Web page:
The House of the Future: 4 Solutions That Will Save Energy and Money

With the costs of living on the rise, more and more people are looking for ways to cut down on their monthly expenses. They downgrade their phone plans, order less take out meals, and stop buying expensive lattes every morning. What most people don’t know is that their home payment and energy bills are their biggest costs.

While there’s not much you can do to reduce your payments; you could try some of the tips below to save money on a home and make your living more sustainable.

1. Ultra-Efficient Heat Pumps

Heat pumps have been around for decades. However, they’re one of the most overlooked energy-efficient solutions.

Just like your refrigerator or air-conditioner, heat pumps use electricity to cool or warm a home by moving the heat from one space to another. In cooling mode, they act as an air-conditioner, extracting heat from indoors and releasing it outdoors. In heating mode, the process is reversed – they draw heat from outdoors and release it indoors.

Although a reliable solution, heat pumps received an upgrade in recent years. The old version collects heat from the air (air-to-air), water (water source), or ground (geothermal). The new ultra-efficient ones use natural gas as fuel and can reduce costs up to 30-45%.

2. Magnetic Refrigerators (You Heard it Right – Magnets)

The idea of using magnets to create cold (the magnetocaloric effect) is not such a novel idea. But only recently, it has been put into practice in a refrigerator.

The materials that are used to build the freezer go through a cycle of magnetization and demagnetization. At the same time, a water-based cooling fluid flows through the system transferring the extra heat from the inside of your fridge to outside.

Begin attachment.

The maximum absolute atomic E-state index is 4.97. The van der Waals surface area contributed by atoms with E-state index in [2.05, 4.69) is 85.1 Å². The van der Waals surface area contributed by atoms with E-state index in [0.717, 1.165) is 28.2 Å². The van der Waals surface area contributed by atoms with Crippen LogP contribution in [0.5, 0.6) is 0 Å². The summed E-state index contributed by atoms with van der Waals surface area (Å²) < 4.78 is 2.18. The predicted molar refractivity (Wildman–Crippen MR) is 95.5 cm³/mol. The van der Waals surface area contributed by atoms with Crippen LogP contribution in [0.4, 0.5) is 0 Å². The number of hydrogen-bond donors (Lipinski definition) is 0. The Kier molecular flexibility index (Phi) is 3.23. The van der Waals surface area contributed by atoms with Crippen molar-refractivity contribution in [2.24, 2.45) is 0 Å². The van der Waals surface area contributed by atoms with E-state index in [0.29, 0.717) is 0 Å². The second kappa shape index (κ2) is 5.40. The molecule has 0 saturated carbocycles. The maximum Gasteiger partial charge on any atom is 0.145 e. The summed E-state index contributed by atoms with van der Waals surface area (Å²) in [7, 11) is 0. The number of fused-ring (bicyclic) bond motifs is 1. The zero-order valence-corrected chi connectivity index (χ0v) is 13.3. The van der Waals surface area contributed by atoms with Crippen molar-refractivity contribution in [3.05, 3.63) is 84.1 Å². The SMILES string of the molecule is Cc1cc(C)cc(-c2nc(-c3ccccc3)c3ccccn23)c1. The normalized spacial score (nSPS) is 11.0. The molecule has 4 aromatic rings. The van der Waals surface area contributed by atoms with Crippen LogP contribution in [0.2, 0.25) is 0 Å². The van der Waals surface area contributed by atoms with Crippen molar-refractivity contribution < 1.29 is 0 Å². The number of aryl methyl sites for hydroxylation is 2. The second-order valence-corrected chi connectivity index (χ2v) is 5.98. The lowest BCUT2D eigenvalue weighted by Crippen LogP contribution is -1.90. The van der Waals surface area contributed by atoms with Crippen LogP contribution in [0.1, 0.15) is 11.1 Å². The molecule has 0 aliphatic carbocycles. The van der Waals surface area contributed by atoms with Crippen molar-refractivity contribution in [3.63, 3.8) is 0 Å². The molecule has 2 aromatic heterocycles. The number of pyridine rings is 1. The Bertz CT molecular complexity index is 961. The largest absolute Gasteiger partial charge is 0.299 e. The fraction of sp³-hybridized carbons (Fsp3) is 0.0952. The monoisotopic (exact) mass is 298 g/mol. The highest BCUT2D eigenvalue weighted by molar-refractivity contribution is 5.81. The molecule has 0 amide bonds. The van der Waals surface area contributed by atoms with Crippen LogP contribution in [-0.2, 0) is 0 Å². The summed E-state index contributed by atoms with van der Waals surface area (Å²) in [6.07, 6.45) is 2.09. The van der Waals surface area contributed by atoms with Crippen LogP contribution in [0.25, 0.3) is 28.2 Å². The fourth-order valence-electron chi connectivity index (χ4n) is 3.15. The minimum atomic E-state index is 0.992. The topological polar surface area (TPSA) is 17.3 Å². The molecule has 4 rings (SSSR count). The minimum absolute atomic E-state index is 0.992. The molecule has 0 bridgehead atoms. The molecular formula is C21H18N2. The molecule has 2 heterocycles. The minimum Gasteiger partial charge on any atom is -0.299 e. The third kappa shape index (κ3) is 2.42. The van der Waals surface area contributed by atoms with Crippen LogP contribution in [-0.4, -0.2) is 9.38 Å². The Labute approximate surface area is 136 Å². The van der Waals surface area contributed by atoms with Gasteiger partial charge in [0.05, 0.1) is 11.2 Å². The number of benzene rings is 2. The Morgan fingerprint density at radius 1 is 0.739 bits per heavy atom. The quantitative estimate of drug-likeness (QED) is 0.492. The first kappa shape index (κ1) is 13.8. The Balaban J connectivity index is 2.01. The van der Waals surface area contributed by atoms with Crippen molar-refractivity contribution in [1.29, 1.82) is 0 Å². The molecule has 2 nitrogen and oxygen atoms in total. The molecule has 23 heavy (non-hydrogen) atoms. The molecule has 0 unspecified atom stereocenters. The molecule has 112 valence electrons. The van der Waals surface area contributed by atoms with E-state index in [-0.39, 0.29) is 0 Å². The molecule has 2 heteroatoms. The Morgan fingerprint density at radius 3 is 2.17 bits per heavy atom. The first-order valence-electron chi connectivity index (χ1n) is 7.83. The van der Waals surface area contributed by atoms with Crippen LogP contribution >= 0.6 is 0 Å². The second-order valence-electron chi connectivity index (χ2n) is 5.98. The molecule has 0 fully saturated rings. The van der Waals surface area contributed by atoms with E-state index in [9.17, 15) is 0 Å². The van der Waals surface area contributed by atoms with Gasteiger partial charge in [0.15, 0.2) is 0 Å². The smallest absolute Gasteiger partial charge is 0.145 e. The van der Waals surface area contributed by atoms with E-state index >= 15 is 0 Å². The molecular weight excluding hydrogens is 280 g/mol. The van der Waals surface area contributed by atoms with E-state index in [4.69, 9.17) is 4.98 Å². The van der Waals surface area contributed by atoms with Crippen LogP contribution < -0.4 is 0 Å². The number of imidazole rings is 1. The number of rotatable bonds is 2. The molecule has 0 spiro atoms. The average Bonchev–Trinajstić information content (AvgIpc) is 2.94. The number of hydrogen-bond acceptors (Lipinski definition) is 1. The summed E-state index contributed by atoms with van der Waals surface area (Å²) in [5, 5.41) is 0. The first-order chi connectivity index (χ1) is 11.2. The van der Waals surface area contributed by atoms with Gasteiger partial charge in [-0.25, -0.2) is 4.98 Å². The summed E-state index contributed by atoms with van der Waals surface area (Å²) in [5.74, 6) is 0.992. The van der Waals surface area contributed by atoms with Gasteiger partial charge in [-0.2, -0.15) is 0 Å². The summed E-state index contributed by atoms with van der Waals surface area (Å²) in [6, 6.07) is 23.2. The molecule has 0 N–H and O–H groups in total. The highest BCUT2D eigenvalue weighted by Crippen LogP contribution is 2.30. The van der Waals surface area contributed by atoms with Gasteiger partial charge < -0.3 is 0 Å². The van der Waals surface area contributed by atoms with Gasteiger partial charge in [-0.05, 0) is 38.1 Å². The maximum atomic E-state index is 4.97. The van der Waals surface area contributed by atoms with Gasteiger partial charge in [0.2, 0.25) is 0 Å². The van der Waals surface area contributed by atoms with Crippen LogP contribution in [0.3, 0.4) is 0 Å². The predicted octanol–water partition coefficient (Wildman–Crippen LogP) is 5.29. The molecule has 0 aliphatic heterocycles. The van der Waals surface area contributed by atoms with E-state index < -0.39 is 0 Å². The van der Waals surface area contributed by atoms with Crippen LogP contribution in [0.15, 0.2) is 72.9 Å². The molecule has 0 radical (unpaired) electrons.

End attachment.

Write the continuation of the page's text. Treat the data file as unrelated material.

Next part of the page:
The principle is similar to the classic gas-compression one, but it’s safer, quieter, and more efficient (up to 20% lower energy consumption.) It’s also more environment-friendly, using a water coolant instead of ozone-depleting gasses.

3. Reflective Roofing Materials

Compared to a typical roof, a cool roof reflects more sunlight while transferring less heat to the building below.

Cool roofs are usually made of a highly reflective type of paint. Until recently they came in white or a lighter shade color. However, some products now use dark colored pigments. Still, the white ones are more efficient.

On a hot summer day, a typical roof’s temperature can reach up to 150°F, while a cool roof under the same conditions can remain under 50°F.

Cool roofs reduce the energy consumption associated with air conditioning by 7-15%.

4. Efficient Lighting

Incandescent light bulbs are starting to phase out little by little. In 2013 approximately 30% of the Americans ditched them for LEDs (light-efficient diodes), and OLEDs (organic light-efficient diodes) and the number almost doubled in 2015. By 2020, the global lighting market is estimated to be dominated by LEDs with 61%. People chose them because:

  • They come in different styles, shapes, sizes, and color shades.
  • They can last 3-25 times longer, the light slowly losing its intensity and color, not breaking all of a sudden;
  • They are more durable since they lack the breakable filament;
  • They save up to 25-80% more energy because they don’t lose heat (incandescent release 90% of their energy as heat);
  • They are environmentally friendly because they don’t use mercury;
  • They have a better quality of light.

These are just a few solutions for reducing your energy costs and carbon footprints. They might seem a bit pricey in the beginning, but you need to think about their advantages in the long run. In time, the expense will be justified, and you’ll realize they were a smart investment.

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